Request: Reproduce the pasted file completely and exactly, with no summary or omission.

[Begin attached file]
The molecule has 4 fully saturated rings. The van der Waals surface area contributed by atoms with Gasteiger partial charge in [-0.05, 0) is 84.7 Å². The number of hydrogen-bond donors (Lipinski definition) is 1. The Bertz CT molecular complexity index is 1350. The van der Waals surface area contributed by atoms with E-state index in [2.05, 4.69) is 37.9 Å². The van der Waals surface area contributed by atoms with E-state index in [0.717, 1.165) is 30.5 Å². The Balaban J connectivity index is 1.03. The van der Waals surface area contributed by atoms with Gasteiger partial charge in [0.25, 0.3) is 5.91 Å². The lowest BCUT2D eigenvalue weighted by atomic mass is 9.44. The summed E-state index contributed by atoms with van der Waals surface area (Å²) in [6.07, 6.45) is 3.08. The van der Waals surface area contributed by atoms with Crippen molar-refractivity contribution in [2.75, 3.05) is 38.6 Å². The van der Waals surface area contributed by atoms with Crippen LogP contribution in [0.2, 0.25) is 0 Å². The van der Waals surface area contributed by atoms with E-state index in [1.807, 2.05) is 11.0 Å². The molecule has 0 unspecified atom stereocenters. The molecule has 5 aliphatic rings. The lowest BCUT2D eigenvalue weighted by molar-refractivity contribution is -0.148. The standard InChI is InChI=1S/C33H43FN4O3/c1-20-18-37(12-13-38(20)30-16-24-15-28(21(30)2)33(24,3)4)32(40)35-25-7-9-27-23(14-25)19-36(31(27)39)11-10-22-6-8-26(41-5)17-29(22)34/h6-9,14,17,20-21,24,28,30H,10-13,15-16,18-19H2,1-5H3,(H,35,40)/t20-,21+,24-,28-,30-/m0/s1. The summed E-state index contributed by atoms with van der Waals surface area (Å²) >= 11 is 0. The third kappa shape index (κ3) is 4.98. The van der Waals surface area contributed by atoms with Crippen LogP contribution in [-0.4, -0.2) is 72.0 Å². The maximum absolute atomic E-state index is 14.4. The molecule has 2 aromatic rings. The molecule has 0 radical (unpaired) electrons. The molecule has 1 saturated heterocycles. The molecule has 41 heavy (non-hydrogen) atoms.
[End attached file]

The molecule has 4 fully saturated rings. The van der Waals surface area contributed by atoms with Gasteiger partial charge in [-0.05, 0) is 84.7 Å². The number of hydrogen-bond donors (Lipinski definition) is 1. The Bertz CT molecular complexity index is 1350. The van der Waals surface area contributed by atoms with E-state index in [2.05, 4.69) is 37.9 Å². The van der Waals surface area contributed by atoms with E-state index in [0.717, 1.165) is 30.5 Å². The Balaban J connectivity index is 1.03. The van der Waals surface area contributed by atoms with Gasteiger partial charge in [0.25, 0.3) is 5.91 Å². The lowest BCUT2D eigenvalue weighted by atomic mass is 9.44. The summed E-state index contributed by atoms with van der Waals surface area (Å²) in [6.07, 6.45) is 3.08. The van der Waals surface area contributed by atoms with Crippen molar-refractivity contribution in [2.75, 3.05) is 38.6 Å². The van der Waals surface area contributed by atoms with Crippen LogP contribution in [0.2, 0.25) is 0 Å². The van der Waals surface area contributed by atoms with E-state index in [1.807, 2.05) is 11.0 Å². The molecule has 0 unspecified atom stereocenters. The molecule has 5 aliphatic rings. The lowest BCUT2D eigenvalue weighted by molar-refractivity contribution is -0.148. The standard InChI is InChI=1S/C33H43FN4O3/c1-20-18-37(12-13-38(20)30-16-24-15-28(21(30)2)33(24,3)4)32(40)35-25-7-9-27-23(14-25)19-36(31(27)39)11-10-22-6-8-26(41-5)17-29(22)34/h6-9,14,17,20-21,24,28,30H,10-13,15-16,18-19H2,1-5H3,(H,35,40)/t20-,21+,24-,28-,30-/m0/s1. The summed E-state index contributed by atoms with van der Waals surface area (Å²) >= 11 is 0. The third kappa shape index (κ3) is 4.98. The van der Waals surface area contributed by atoms with Crippen LogP contribution in [-0.4, -0.2) is 72.0 Å². The maximum absolute atomic E-state index is 14.4. The molecule has 2 aromatic rings. The molecule has 0 radical (unpaired) electrons. The molecule has 1 saturated heterocycles. The molecule has 41 heavy (non-hydrogen) atoms.